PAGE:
Human Heart in a Dish: Novel In-Vitro Cardiotoxicity Testing Platform
Tuesday, November 17, 2015
3:00 p.m.-4:00 p.m.
FDA White Oak Location, Bldg. #2 room 2031
301 405 0285
José Jalife, M.D., University of Michigan
To view the recording link: https://collaboration.fda.gov/p8rhcibu7t3/
Dr. Jalife completed his M.D. at the Universidad Nacional Autónoma de México in 1972. After clinical training in Spain, he moved to the United States to work as a postdoctoral fellow at the Upstate Medical Center in Syracuse, NY, and the Masonic Medical Research Laboratory in Utica, NY. He joined the Department of Pharmacology, Upstate Medical University, as a member of the faculty in 1980 and became its Chairman in 1988. In January of 2008, he was recruited by the University of Michigan to his present position as Professor of Internal Medicine and the Cyrus and Jane Farrehi Professor of Cardiovascular Research and Professor of Molecular & Integrative Physiology. Dr. Jalife enjoys an international reputation as a leader in the study of cardiac arrhythmias. His work has increased the understanding of the fundamental mechanisms of atrial fibrillation, ventricular tachycardia/fibrillation and sudden cardiac death. He has published more than 320 original papers and review articles, and has edited/authored fifteen books, including the internationally acclaimed Cardiac Electrophysiology: From Cell to Bedside, now in its sixth edition. Dr. Jalife has served the US National Institutes of Health in many capacities, including past membership in Research Committee-A, the Cardiology Advisory Committee, the Cardiovascular Study Section, (CVA), and the ESTA Study Section of the National Heart Lung and Blood Institute. He has also been a member of multiple site visit committees and ad-hoc review committees of the NHLBI and the American Heart Association. Throughout his career Dr. Jalife has trained more than 100 scientists for research careers at nearly all educational levels, including pre-doctoral fellow for PhD degrees, medical student, post-doctoral trainees, medical residents and clinical fellows. In 2001 Dr. Jalife was awarded the Distinguished Scientist Award of the American College of Cardiology. Other accolades include the Distinguished Scientist Award of the Heart Rhythm Society, the Lucian Award for Research in Circulatory Diseases from McGill University, the President's Award for Research at SUNY Upstate Medical University, the Professor Pierre Rijlant Award from the Académie Royale de Médecine de Belgique in Brussels, Belgium, the State University of New York Chancellor's Award for Excellence in Scholarship and Creative Activities, the Mirowski Award of Excellence in the field of Clinical Cardiology and Electrophysiology and the Arthur C. Guyton Distinguished Lecturer ward from the Association of Chairs of Departments of Physiology. Dr. Jalife is an honorary member of the Mexican National Academy of Medicine, Fellow of the American Heart Association, Fellow of the Heart Rhythm Society and member of the Association the American Association of Physicians; between 2010 and 2012 he served as President of the Cardiac Electrophysiology Society. In 2015 he was awarded a Doctor Honoris Causa by the University of Valencia in Spain.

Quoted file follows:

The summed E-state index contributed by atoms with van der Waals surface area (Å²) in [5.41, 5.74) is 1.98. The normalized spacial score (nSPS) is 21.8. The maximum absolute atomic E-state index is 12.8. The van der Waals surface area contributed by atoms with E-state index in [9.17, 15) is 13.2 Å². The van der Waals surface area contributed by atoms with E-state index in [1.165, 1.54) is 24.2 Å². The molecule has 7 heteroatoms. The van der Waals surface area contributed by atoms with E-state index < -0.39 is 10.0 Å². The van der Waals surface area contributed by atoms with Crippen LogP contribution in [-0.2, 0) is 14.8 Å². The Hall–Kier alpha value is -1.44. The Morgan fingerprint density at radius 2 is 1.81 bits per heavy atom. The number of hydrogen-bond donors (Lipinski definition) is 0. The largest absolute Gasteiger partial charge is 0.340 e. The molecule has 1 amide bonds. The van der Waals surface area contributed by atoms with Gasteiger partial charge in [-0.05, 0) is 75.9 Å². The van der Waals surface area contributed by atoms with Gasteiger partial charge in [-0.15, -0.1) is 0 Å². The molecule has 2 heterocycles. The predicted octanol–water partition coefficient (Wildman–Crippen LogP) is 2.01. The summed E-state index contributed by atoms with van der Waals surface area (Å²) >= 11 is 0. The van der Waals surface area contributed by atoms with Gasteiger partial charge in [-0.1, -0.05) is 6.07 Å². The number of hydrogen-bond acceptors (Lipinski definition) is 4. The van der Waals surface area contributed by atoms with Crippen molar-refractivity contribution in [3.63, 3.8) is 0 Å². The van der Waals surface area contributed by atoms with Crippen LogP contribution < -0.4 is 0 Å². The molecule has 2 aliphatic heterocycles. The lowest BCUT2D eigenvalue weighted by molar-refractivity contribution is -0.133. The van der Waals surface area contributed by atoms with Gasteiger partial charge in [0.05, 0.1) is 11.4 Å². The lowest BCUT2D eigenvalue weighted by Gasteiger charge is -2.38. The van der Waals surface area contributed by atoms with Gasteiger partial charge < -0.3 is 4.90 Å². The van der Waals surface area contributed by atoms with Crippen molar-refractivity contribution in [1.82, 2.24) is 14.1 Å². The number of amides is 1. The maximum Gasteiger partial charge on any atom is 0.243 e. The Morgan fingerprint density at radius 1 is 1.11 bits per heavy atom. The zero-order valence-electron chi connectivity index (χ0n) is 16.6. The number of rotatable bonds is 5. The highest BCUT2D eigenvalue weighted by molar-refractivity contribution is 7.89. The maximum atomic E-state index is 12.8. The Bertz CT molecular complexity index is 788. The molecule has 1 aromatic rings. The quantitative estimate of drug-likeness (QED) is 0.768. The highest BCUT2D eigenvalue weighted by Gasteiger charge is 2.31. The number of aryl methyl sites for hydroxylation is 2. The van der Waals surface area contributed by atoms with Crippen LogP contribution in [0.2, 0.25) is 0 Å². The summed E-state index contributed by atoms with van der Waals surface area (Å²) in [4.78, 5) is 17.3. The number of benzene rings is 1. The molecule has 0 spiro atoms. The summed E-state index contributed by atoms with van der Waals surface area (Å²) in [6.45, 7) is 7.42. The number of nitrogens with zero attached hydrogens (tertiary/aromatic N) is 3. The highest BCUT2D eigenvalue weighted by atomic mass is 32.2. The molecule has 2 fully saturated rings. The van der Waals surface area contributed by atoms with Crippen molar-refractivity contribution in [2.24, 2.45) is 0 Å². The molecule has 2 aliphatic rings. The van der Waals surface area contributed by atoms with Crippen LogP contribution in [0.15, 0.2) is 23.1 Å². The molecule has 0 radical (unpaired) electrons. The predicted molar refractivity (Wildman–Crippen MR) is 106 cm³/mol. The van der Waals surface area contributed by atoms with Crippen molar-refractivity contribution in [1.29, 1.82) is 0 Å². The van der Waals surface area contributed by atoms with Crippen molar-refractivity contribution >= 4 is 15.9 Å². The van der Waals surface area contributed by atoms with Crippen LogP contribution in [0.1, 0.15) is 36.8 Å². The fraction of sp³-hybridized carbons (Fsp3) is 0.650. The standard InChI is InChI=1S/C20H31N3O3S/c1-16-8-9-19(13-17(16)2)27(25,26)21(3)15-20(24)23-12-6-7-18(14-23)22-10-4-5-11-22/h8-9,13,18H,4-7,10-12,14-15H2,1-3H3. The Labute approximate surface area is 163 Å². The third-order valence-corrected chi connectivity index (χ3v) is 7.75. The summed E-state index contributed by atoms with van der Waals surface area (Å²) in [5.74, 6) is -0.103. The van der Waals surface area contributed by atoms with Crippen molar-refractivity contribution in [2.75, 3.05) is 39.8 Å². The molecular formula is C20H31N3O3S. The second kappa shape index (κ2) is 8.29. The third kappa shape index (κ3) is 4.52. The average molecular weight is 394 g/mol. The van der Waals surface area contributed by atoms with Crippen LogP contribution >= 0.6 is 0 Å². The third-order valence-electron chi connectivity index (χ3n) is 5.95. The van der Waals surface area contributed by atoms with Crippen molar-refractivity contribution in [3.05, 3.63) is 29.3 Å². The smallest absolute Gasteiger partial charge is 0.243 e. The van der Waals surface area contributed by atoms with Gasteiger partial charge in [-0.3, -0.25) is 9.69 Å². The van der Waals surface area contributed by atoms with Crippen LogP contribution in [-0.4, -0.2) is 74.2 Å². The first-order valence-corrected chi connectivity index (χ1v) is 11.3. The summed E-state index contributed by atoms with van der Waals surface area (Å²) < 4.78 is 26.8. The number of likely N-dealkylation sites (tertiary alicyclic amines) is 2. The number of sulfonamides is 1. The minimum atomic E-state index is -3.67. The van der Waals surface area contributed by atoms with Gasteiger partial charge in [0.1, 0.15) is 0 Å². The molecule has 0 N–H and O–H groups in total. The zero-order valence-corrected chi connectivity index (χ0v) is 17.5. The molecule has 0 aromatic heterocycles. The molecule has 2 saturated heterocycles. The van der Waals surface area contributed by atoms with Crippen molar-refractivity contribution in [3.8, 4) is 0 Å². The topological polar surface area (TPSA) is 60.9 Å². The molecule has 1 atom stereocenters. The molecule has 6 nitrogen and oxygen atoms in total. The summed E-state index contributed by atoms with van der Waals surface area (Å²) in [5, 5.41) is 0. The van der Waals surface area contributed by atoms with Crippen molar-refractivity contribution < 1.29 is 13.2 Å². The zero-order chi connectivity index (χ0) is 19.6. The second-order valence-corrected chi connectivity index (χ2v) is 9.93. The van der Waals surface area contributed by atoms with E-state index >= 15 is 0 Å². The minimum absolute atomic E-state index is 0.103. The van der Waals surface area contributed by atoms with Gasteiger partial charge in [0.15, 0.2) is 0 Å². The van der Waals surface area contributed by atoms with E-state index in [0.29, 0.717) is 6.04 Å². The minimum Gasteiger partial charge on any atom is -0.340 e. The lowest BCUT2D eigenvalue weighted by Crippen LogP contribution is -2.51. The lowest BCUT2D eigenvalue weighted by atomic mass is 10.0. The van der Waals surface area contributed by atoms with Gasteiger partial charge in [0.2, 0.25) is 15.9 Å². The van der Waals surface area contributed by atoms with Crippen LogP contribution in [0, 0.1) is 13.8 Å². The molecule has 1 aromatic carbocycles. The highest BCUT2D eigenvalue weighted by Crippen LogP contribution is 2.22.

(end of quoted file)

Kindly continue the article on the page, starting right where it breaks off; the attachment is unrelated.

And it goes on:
Human Heart in the Dish: Novel In-Vitro Cardiotoxicity Testing Platform
Many potentially good drugs are removed from further development and never reach patients because they are found to be potentially cardiotoxic. Human induced pluripotent stem cell-derived cardiomyocytes (hiPSC-CMs) provide a reliable assay for pre-clinical drug screening. However, hiPSC-CMs used to date demonstrate immature structural and electrophysiological properties not representative of the adult myocardium. Furthermore, besides multi-electrode arrays, there is a lack of high throughput platforms for the assessment of electrophysiological function in hiPSC-CMs. We have generated an unlimited supply of hiPSC-CMs monolayers that can be cryopreserved, thawed, and cultured. In addition, we have identified an optimal approach for significant electrophysiological and structural maturation of hiPSC-CMs. The resulting hiPSC-CM monolayers have impulse propagation velocities ~2X faster than previously reported (up to ~50 cm s-1), mature cardiomyocyte action potential profiles and physiologic hypertrophic growth. They also express key mature sarcolemmal (Kir2.1) and myofilament markers (cTroponin I). Furthermore, we have designed a 96-well high-throughput action potential duration (APD) screening platform using mature hiPSC-CMs plated as monolayers. The approach can accurately predict eventual cardiotoxicity in humans. The utility of the system for in-vitro drug screening has been validated using compounds with known risk for APD prolongation that can lead to life-threatening arrhythmias in vivo. Altogether, the approach should drive the use of hiPSC-CMs into mainstream pre-clinical toxicity testing.
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